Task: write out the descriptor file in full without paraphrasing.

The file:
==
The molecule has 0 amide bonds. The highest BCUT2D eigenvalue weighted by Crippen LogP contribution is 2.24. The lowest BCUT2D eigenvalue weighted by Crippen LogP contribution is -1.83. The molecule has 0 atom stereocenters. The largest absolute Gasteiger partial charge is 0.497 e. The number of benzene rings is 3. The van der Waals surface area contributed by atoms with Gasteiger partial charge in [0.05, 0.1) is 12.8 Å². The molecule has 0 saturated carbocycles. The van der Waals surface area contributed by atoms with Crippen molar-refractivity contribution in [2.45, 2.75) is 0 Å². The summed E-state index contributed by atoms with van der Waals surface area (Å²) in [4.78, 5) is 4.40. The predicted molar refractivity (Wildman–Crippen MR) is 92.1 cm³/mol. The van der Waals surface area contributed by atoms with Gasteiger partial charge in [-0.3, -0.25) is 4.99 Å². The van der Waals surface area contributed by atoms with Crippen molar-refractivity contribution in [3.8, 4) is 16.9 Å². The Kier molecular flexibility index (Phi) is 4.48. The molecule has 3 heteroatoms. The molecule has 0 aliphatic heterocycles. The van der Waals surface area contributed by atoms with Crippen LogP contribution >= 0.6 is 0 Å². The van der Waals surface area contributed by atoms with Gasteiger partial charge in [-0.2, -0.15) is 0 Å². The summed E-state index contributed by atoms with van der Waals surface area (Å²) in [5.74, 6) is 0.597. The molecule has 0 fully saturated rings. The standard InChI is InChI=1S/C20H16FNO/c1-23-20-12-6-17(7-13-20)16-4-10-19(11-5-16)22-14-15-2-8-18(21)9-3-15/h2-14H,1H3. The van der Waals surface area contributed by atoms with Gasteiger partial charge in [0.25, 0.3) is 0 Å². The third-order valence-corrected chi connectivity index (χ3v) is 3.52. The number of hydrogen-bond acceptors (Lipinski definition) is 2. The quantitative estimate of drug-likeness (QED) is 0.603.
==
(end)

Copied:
The molecule has 0 amide bonds. The highest BCUT2D eigenvalue weighted by Crippen LogP contribution is 2.24. The lowest BCUT2D eigenvalue weighted by Crippen LogP contribution is -1.83. The molecule has 0 atom stereocenters. The largest absolute Gasteiger partial charge is 0.497 e. The number of benzene rings is 3. The van der Waals surface area contributed by atoms with Gasteiger partial charge in [0.05, 0.1) is 12.8 Å². The molecule has 0 saturated carbocycles. The van der Waals surface area contributed by atoms with Crippen molar-refractivity contribution in [2.45, 2.75) is 0 Å². The summed E-state index contributed by atoms with van der Waals surface area (Å²) in [4.78, 5) is 4.40. The predicted molar refractivity (Wildman–Crippen MR) is 92.1 cm³/mol. The van der Waals surface area contributed by atoms with Gasteiger partial charge in [-0.3, -0.25) is 4.99 Å². The van der Waals surface area contributed by atoms with Crippen molar-refractivity contribution in [3.8, 4) is 16.9 Å². The Kier molecular flexibility index (Phi) is 4.48. The molecule has 3 heteroatoms. The molecule has 0 aliphatic heterocycles. The van der Waals surface area contributed by atoms with Crippen LogP contribution >= 0.6 is 0 Å². The van der Waals surface area contributed by atoms with Gasteiger partial charge in [-0.2, -0.15) is 0 Å². The summed E-state index contributed by atoms with van der Waals surface area (Å²) in [5.74, 6) is 0.597. The molecule has 0 fully saturated rings. The standard InChI is InChI=1S/C20H16FNO/c1-23-20-12-6-17(7-13-20)16-4-10-19(11-5-16)22-14-15-2-8-18(21)9-3-15/h2-14H,1H3. The van der Waals surface area contributed by atoms with Gasteiger partial charge in [0.25, 0.3) is 0 Å². The third-order valence-corrected chi connectivity index (χ3v) is 3.52. The number of hydrogen-bond acceptors (Lipinski definition) is 2. The quantitative estimate of drug-likeness (QED) is 0.603.